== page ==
Stilton, Scotch whisky and Melton Mowbray pork pies are under EU copycat threat 

The identities of Stilton, Scotch whisky and Melton Mowbray pork pies could all be under threat after Brexit.

The EU is expected to reject demands for stronger legal protections for UK regional products in trade talks next week.

This is despite Britain promising to protect European products such as champagne and Parma ham.

British GI products ¿ including Scotch whisky, Cumberland sausages, Melton Mowbray pork pies, Stilton and Welsh lamb ¿ were worth an estimated £7billion in 2017 [File photo]

British GI products ¿ including Scotch whisky, Cumberland sausages, Melton Mowbray pork pies, Stilton and Welsh lamb ¿ were worth an estimated £7billion in 2017 [File photo]

British GI products – including Scotch whisky, Cumberland sausages, Melton Mowbray pork pies, Stilton and Welsh lamb – were worth an estimated £7billion in 2017 [File photo]

While EU product protection was agreed as part of the Withdrawal Agreement, British negotiators failed to get the same guarantees for our regional produce, according to The Daily Telegraph.

There are currently 83 British food and drink products on the EU’s register of Geographical Indications, or GIs. This makes it illegal to create rip-off versions, using the same names.

British GI products – including Scotch whisky, Cumberland sausages, Melton Mowbray pork pies, Stilton and Welsh lamb – were worth an estimated £7billion in 2017.

But while the EU’s 3,347 GIs are already protected in the UK post-Brexit, it is thought British products will be taken off the register at the end of the transition period, unless something can be agreed.

There are currently 83 British food and drink products on the EU¿s register of Geographical Indications, or GIs. This makes it illegal to create rip-off versions, using the same names. Stilton cheese is pictured above [File photo]

There are currently 83 British food and drink products on the EU¿s register of Geographical Indications, or GIs. This makes it illegal to create rip-off versions, using the same names. Stilton cheese is pictured above [File photo]

There are currently 83 British food and drink products on the EU’s register of Geographical Indications, or GIs. This makes it illegal to create rip-off versions, using the same names. Stilton cheese is pictured above [File photo]

David Frost, the UK’s chief negotiator, told MPs earlier this week: ‘The problem with the Withdrawal Agreement … is that it requires us to protect EU GIs in this country in perpetuity but does not place any such obligation on the EU to protect ours. We would like to have something that is a bit more balanced.’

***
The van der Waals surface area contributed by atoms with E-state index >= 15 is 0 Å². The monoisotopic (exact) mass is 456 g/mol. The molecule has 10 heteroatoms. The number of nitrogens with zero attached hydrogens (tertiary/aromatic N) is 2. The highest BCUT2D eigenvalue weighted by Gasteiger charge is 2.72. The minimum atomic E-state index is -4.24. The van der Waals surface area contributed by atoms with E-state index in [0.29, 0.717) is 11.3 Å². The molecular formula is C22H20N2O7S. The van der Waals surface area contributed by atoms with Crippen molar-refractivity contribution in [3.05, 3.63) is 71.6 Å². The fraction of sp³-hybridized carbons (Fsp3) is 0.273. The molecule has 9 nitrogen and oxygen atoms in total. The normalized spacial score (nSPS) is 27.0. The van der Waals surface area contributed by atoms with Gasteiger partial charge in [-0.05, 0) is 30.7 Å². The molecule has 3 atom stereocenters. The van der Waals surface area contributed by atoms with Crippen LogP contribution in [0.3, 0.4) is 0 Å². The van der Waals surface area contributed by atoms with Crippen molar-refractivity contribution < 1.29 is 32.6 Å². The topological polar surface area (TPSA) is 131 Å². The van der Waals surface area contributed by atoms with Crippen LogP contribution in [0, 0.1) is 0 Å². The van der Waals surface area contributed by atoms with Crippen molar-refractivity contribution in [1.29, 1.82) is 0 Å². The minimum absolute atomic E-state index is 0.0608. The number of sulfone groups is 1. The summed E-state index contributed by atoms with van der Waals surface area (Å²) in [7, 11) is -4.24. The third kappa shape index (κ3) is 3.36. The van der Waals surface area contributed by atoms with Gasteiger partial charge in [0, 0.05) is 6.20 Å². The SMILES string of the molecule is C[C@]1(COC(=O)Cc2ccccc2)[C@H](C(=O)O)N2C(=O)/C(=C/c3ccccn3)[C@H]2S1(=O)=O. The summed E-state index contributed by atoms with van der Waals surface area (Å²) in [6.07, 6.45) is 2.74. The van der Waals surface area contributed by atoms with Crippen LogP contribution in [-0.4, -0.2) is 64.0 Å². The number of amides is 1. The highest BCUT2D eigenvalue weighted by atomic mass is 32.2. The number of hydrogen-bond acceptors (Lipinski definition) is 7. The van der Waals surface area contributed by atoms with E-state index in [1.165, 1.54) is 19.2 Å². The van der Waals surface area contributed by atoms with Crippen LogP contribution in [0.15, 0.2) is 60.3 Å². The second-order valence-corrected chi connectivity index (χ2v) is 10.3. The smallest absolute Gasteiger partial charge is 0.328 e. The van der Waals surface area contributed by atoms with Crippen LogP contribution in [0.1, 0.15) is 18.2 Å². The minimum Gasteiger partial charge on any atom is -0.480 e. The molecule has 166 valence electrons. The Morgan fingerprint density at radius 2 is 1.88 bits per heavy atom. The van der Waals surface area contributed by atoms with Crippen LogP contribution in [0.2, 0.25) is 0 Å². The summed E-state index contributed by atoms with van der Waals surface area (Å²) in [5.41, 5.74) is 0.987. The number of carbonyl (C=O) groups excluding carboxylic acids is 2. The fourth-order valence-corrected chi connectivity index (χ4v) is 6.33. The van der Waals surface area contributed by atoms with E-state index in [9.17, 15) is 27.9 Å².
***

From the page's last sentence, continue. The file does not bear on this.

Mr Frost is a former chief executive of the Scotch Whisky Association, an industry worth £5.5billion to the economy.

A spokesman for the association said: ‘The GI system is a critical guarantee of Scotch whisky’s quality and provenance, and has been a key factor in our industry’s export success.’

British officials argue that the Withdrawal Agreement calls for the current arrangement for existing GIs to be replaced. 

But an EU source told The Telegraph: ‘We have no intention of reopening the Withdrawal Agreement.’

Trade experts said the prospect of securing better protection for regional products at the next round of talks, which begin on Tuesday, was not good. Sam Lowe, of the Centre for European Reform, said: ‘I’m slightly at a loss as to why the UK thinks it can reopen the discussion on GIs, having already conceded to EU demands.’

The EU is expected to reject demands for stronger legal protections for UK regional products in trade talks next week. This is despite Britain promising to protect European products such as champagne and Parma ham [File photo]

The EU is expected to reject demands for stronger legal protections for UK regional products in trade talks next week. This is despite Britain promising to protect European products such as champagne and Parma ham [File photo]

The EU is expected to reject demands for stronger legal protections for UK regional products in trade talks next week. This is despite Britain promising to protect European products such as champagne and Parma ham [File photo]

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